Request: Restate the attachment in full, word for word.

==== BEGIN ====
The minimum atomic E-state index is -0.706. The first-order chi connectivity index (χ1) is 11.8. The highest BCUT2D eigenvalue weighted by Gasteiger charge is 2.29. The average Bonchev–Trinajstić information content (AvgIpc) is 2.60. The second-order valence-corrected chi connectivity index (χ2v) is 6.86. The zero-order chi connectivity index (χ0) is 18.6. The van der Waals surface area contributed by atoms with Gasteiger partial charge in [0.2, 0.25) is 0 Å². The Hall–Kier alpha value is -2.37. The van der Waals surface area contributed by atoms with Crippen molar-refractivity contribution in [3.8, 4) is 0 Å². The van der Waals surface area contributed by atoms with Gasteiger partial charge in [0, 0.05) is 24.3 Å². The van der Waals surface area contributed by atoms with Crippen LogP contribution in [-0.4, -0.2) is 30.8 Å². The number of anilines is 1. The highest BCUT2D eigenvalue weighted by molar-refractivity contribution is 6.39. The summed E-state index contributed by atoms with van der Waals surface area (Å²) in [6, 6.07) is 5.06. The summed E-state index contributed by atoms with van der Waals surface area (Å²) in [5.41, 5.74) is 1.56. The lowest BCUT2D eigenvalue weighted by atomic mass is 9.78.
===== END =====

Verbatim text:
The minimum atomic E-state index is -0.706. The first-order chi connectivity index (χ1) is 11.8. The highest BCUT2D eigenvalue weighted by Gasteiger charge is 2.29. The average Bonchev–Trinajstić information content (AvgIpc) is 2.60. The second-order valence-corrected chi connectivity index (χ2v) is 6.86. The zero-order chi connectivity index (χ0) is 18.6. The van der Waals surface area contributed by atoms with Gasteiger partial charge in [0.2, 0.25) is 0 Å². The Hall–Kier alpha value is -2.37. The van der Waals surface area contributed by atoms with Crippen molar-refractivity contribution in [3.8, 4) is 0 Å². The van der Waals surface area contributed by atoms with Gasteiger partial charge in [0, 0.05) is 24.3 Å². The van der Waals surface area contributed by atoms with Crippen LogP contribution in [-0.4, -0.2) is 30.8 Å². The number of anilines is 1. The highest BCUT2D eigenvalue weighted by molar-refractivity contribution is 6.39. The summed E-state index contributed by atoms with van der Waals surface area (Å²) in [6, 6.07) is 5.06. The summed E-state index contributed by atoms with van der Waals surface area (Å²) in [5.41, 5.74) is 1.56. The lowest BCUT2D eigenvalue weighted by atomic mass is 9.78.